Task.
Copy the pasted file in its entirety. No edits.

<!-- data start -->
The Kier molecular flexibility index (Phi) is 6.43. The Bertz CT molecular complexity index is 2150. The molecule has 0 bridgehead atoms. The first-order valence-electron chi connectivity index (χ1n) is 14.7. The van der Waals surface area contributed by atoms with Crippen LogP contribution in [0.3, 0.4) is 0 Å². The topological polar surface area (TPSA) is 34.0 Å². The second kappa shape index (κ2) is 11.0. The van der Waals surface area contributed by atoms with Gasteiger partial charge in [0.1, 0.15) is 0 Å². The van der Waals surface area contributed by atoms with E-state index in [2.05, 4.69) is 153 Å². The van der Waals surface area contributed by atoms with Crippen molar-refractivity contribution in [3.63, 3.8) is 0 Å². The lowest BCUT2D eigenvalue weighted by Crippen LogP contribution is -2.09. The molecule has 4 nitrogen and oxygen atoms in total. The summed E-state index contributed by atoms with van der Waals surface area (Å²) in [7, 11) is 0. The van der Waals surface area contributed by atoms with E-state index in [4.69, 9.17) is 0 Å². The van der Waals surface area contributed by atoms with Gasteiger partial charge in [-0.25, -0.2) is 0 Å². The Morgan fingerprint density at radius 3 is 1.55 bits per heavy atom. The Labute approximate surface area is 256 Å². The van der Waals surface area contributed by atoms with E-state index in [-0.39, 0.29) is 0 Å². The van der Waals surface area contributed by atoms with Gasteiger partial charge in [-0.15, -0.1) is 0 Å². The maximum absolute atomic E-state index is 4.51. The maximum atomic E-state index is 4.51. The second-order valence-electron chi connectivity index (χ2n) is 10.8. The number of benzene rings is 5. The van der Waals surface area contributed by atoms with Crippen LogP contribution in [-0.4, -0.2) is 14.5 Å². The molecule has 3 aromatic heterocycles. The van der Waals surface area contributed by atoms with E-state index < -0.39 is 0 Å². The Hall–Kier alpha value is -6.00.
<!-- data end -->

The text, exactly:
The Kier molecular flexibility index (Phi) is 6.43. The Bertz CT molecular complexity index is 2150. The molecule has 0 bridgehead atoms. The first-order valence-electron chi connectivity index (χ1n) is 14.7. The van der Waals surface area contributed by atoms with Crippen LogP contribution in [0.3, 0.4) is 0 Å². The topological polar surface area (TPSA) is 34.0 Å². The second kappa shape index (κ2) is 11.0. The van der Waals surface area contributed by atoms with Gasteiger partial charge in [0.1, 0.15) is 0 Å². The van der Waals surface area contributed by atoms with E-state index in [2.05, 4.69) is 153 Å². The van der Waals surface area contributed by atoms with Crippen molar-refractivity contribution in [3.63, 3.8) is 0 Å². The lowest BCUT2D eigenvalue weighted by Crippen LogP contribution is -2.09. The molecule has 4 nitrogen and oxygen atoms in total. The summed E-state index contributed by atoms with van der Waals surface area (Å²) in [7, 11) is 0. The van der Waals surface area contributed by atoms with E-state index in [4.69, 9.17) is 0 Å². The van der Waals surface area contributed by atoms with Gasteiger partial charge in [-0.25, -0.2) is 0 Å². The Morgan fingerprint density at radius 3 is 1.55 bits per heavy atom. The Labute approximate surface area is 256 Å². The van der Waals surface area contributed by atoms with E-state index in [-0.39, 0.29) is 0 Å². The van der Waals surface area contributed by atoms with Gasteiger partial charge in [-0.15, -0.1) is 0 Å². The maximum absolute atomic E-state index is 4.51. The maximum atomic E-state index is 4.51. The second-order valence-electron chi connectivity index (χ2n) is 10.8. The number of benzene rings is 5. The van der Waals surface area contributed by atoms with Crippen LogP contribution in [-0.4, -0.2) is 14.5 Å². The molecule has 3 aromatic heterocycles. The van der Waals surface area contributed by atoms with E-state index < -0.39 is 0 Å². The Hall–Kier alpha value is -6.00.